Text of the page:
For any company, there is usually a lag between initial investment and first profit. During this time, the company will incur many costs and require capital to sustain itself. Without this capital, it cannot survive or grow.
Unfortunately, it is often the case that companies with great potential cannot access the capital they need to reach their next growth milestone. This is particularly evident in the UAE where SMEs contribute 60% of the country’s GDP, yet loans to SMEs accounted for just 4% of outstanding loans. The reason for low availability of conventional bank credit to SMEs is that these start-up businesses lack cash flows and sufficient assets to put up as collateral.
A viable option for businesses in this category is to consider alternative sources of capital, such as venture capital and angel investing. While the West has traditionally been the leader in the field, the Middle East has made many strides to catch up.
Venture Capital (VC) firms target start-ups and invest on behalf of institutional clients, looking for decent returns. Ensuring the protection of the investment, Venture Capitalists usually take a director position in the business until they exit.
VC is most suitable for early-stage start-ups with few earnings and high potentials. At the Sharjah Entrepreneurship Festival, Crescent Enterprises announced a new venture capital arm of the company. The new section plans to invest $150 million in three years, with half the funds to be allocated in the MENA region.
Angel Investing works as private individuals or consortiums provide financing in exchange for an equity stake in promising businesses that are yet to take off. The benefits that come along with angel investors are industry contacts, experience, and new ideas.
Angel investors usually expect an exit in a minimum of three years. Angel investing is most likely attracted by ambitious entrepreneurs requiring investment in early stages of businesses.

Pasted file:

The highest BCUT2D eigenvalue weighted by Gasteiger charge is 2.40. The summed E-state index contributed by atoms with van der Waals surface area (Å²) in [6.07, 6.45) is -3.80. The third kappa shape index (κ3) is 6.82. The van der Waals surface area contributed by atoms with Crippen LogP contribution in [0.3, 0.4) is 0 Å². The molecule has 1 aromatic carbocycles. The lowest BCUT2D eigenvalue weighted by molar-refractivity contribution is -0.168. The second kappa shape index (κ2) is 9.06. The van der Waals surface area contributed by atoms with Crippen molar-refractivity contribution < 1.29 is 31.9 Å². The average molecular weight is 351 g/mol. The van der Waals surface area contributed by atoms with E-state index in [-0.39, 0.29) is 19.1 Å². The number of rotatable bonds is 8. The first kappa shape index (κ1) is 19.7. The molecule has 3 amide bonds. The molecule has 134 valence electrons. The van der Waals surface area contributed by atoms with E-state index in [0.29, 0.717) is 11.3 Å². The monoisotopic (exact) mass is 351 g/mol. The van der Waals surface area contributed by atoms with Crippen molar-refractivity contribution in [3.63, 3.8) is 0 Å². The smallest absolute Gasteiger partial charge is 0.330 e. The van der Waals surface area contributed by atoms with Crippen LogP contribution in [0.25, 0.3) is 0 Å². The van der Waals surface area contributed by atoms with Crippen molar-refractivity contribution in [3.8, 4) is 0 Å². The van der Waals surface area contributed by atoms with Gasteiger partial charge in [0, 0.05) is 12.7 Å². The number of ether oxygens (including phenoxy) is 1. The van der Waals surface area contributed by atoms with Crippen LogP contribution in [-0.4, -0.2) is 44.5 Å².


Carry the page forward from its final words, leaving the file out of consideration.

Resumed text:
While Careem, Souq and Zawya’s examples have been quoted to death, another notable mention is Glambox. This is a Dubai based E-Commerce start-up and has been acquired by a Saudi consortium of investors. Another example is $4.5 million seed funding achieved by a UAE-based agricultural technology firm Pure Harvest.
Due to the increasing need for SMEs to raise capital, the Dubai Financial Services Authority (DFSA) recently launched a Crowdfunding Regulatory Framework. The framework aims to support growth in the Financial Technology (FinTech) sector, ensuring clear governance for businesses and protection for their customers.
An example is Enerwhere, the world’s first solar utility company, which managed to raise $700,000 through Eureeca, a Dubai based crowdfunding platform. This is the largest crowdfunding round witnessed in the region to date. Beehive, UAE’s first online platform for peer to peer lending, has also managed to facilitate over 200 businesses, raising a cumulative $35 million in the past 4 years.
As the name suggests, Private Equity (PE) is capital not listed on an exchange. PE includes funds and investors aiming to invest directly in private companies or carrying out buyouts.
PE has been the most common form of alternative capital available in the UAE. For example, the Abu Dhabi government-owned company Mubadala Investment has now acquired Russian Verno Capital’s private equity advisory unit. Mubadala plans to strengthen Verno’s internal investment and asset management across Russia and the CIS region.
Another example is Al Masah Capital investing in Diamond Lifestyle Limited (DLL) which operates restaurants under the Johnny Rocket’s brand.
Alternative Capital is a growing sector. However, traditional sources of finance still retain the lion’s share. There is a need to introduce policies and create awareness to enable this promising sector to be fruitful.